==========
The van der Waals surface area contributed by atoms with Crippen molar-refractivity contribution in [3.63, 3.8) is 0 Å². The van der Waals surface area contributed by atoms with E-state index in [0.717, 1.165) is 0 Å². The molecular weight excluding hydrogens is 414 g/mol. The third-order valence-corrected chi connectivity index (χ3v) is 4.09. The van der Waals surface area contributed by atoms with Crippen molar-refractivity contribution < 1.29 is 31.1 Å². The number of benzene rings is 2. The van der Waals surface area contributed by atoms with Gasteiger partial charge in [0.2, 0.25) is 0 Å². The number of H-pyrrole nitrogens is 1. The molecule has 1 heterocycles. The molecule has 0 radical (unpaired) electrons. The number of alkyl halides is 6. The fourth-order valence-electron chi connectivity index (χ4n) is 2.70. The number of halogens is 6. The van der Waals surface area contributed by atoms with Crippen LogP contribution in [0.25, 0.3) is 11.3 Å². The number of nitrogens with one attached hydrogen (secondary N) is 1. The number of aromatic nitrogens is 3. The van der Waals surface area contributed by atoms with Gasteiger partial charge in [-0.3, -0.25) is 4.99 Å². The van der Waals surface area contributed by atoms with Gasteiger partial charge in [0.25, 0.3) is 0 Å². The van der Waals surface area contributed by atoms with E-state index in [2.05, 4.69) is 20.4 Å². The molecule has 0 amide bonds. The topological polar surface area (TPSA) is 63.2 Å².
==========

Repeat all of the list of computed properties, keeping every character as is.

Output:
The van der Waals surface area contributed by atoms with Crippen molar-refractivity contribution in [3.63, 3.8) is 0 Å². The van der Waals surface area contributed by atoms with E-state index in [0.717, 1.165) is 0 Å². The molecular weight excluding hydrogens is 414 g/mol. The third-order valence-corrected chi connectivity index (χ3v) is 4.09. The van der Waals surface area contributed by atoms with Crippen molar-refractivity contribution < 1.29 is 31.1 Å². The number of benzene rings is 2. The van der Waals surface area contributed by atoms with Gasteiger partial charge in [0.2, 0.25) is 0 Å². The number of H-pyrrole nitrogens is 1. The molecule has 1 heterocycles. The molecule has 0 radical (unpaired) electrons. The number of alkyl halides is 6. The fourth-order valence-electron chi connectivity index (χ4n) is 2.70. The number of halogens is 6. The van der Waals surface area contributed by atoms with Crippen LogP contribution in [0.25, 0.3) is 11.3 Å². The number of nitrogens with one attached hydrogen (secondary N) is 1. The number of aromatic nitrogens is 3. The van der Waals surface area contributed by atoms with Gasteiger partial charge in [-0.3, -0.25) is 4.99 Å². The van der Waals surface area contributed by atoms with Gasteiger partial charge in [0.25, 0.3) is 0 Å². The van der Waals surface area contributed by atoms with E-state index in [2.05, 4.69) is 20.4 Å². The molecule has 0 amide bonds. The topological polar surface area (TPSA) is 63.2 Å².